1) Transit time: This variable measures the time it would take a shipment to travel from the shipper’s location to the receiver. It includes the drayage time at both ends of the trip; and the time spent in transfers. In case of transit time by rail, the drayage includes the truck drayage time at both ends and the transfer times between the railroads for various commodities.
2) Freight rate: This is the amount of money the payer of the transportation service would have to pay to deliver a shipment from the shipper’s to the receiver’s location.
3) Generalized cost: The generalized cost combines the rate and the time into a single metric (using an estimate of the intrinsic value of time of the shipment to convert time into cost). The reasons to consider generalized costs are numerous: (1) it considers the combined effects of time and cost in a relatively easy-to-compute metric, and (2) it provides an alternative to cases where either time or rates are not found to be statistically significant separately (which is a likely outcome due to data issues). The generalized cost was defined as:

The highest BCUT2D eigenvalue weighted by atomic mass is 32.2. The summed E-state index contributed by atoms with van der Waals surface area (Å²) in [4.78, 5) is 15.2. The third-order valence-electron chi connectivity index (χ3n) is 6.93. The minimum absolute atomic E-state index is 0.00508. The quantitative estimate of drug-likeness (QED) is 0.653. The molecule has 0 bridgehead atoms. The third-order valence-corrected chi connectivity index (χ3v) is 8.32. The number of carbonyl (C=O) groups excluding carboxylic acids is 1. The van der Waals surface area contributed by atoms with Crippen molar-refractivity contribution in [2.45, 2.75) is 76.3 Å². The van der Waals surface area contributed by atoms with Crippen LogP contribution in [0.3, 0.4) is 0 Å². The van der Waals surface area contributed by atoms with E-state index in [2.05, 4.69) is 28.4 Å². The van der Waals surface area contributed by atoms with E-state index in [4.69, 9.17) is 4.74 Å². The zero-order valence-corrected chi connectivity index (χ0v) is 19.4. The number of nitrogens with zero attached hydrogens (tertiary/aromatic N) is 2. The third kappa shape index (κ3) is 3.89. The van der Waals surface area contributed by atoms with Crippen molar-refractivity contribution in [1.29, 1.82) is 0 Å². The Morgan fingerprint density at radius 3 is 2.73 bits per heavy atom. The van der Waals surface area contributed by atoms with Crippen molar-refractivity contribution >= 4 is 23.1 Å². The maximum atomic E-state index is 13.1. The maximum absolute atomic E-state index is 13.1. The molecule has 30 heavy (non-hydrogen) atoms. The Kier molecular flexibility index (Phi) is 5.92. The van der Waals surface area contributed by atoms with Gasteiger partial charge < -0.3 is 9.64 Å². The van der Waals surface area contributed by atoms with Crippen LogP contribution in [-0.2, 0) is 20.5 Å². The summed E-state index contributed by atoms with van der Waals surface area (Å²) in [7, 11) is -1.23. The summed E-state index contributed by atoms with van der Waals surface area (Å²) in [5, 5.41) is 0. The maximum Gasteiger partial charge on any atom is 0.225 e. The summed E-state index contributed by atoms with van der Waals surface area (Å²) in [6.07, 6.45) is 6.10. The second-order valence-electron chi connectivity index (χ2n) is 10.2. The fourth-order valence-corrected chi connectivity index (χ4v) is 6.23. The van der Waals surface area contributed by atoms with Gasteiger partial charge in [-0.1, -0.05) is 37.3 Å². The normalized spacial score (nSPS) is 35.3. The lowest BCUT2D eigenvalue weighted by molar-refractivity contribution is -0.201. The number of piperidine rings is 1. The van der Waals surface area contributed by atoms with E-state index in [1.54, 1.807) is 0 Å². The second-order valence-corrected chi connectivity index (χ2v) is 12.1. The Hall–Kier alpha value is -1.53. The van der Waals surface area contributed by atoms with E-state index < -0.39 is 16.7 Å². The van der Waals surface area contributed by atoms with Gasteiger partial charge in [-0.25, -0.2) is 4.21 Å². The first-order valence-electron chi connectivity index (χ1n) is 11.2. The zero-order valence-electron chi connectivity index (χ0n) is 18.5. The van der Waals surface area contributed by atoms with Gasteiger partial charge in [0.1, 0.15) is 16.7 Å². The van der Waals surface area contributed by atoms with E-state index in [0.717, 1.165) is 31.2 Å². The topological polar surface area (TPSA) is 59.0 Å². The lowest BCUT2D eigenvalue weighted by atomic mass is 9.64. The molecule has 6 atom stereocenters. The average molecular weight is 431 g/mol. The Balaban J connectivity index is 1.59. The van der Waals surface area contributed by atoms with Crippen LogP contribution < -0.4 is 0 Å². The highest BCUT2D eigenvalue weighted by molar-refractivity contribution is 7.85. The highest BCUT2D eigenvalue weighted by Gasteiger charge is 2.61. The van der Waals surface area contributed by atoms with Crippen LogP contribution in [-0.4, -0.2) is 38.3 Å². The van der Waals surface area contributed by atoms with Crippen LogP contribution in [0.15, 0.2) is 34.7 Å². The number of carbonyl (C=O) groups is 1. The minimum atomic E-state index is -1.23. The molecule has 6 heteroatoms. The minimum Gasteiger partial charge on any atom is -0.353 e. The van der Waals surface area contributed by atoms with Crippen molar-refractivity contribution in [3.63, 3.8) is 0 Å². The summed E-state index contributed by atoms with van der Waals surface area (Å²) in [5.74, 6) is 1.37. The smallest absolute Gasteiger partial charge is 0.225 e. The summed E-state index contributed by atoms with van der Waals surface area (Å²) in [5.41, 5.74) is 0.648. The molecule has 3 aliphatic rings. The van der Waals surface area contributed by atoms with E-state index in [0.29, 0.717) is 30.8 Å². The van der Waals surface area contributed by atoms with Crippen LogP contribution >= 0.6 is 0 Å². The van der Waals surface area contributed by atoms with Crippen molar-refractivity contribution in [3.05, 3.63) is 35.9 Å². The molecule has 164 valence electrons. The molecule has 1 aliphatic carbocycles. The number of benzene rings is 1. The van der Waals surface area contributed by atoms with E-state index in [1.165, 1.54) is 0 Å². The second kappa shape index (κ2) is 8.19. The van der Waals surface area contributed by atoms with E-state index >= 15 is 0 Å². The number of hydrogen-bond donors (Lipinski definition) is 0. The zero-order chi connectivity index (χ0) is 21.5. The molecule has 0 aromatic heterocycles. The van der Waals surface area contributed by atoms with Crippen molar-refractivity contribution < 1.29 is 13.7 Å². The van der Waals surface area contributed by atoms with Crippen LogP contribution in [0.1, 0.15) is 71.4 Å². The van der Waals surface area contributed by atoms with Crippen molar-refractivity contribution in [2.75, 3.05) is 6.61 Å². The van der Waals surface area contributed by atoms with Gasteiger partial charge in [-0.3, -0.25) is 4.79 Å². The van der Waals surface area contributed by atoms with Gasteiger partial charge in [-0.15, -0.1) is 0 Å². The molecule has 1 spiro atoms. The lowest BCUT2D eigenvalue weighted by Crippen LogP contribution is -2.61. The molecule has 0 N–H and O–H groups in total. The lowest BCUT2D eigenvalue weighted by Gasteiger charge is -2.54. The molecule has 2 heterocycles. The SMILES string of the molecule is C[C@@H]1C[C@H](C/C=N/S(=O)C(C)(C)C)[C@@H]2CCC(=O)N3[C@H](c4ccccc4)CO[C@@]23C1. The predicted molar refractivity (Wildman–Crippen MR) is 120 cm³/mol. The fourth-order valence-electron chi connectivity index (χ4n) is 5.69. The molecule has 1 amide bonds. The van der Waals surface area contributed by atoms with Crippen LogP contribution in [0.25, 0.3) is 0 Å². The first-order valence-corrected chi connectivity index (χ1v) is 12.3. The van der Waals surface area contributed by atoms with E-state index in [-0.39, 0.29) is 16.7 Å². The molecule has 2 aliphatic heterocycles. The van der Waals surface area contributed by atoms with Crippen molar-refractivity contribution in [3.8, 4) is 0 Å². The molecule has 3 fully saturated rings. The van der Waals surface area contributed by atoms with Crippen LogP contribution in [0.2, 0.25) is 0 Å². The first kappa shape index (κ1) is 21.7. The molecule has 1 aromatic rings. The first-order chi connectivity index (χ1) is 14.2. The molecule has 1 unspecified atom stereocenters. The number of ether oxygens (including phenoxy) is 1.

As shown in Equation (13), the computation of generalized costs relies on the estimated Intrinsic Value of the Cargo (IVC). This parameter estimates, through in a rather approximate manner, the value of time of a given shipment. The assumption is the value of time is determined by the opportunity cost to the receiver of the shipment, which is related to the profits and the amount of hours worked. Although the opportunity costs vary from firm to firm, the lack of data at this level of detail forces the team to use average values. To this effect, the team estimated freight mode choice models for three scenarios of opportunity costs (i.e., 5%, 10%, and 25%). The number of hours of work per year was assumed as 2,472 hours/year.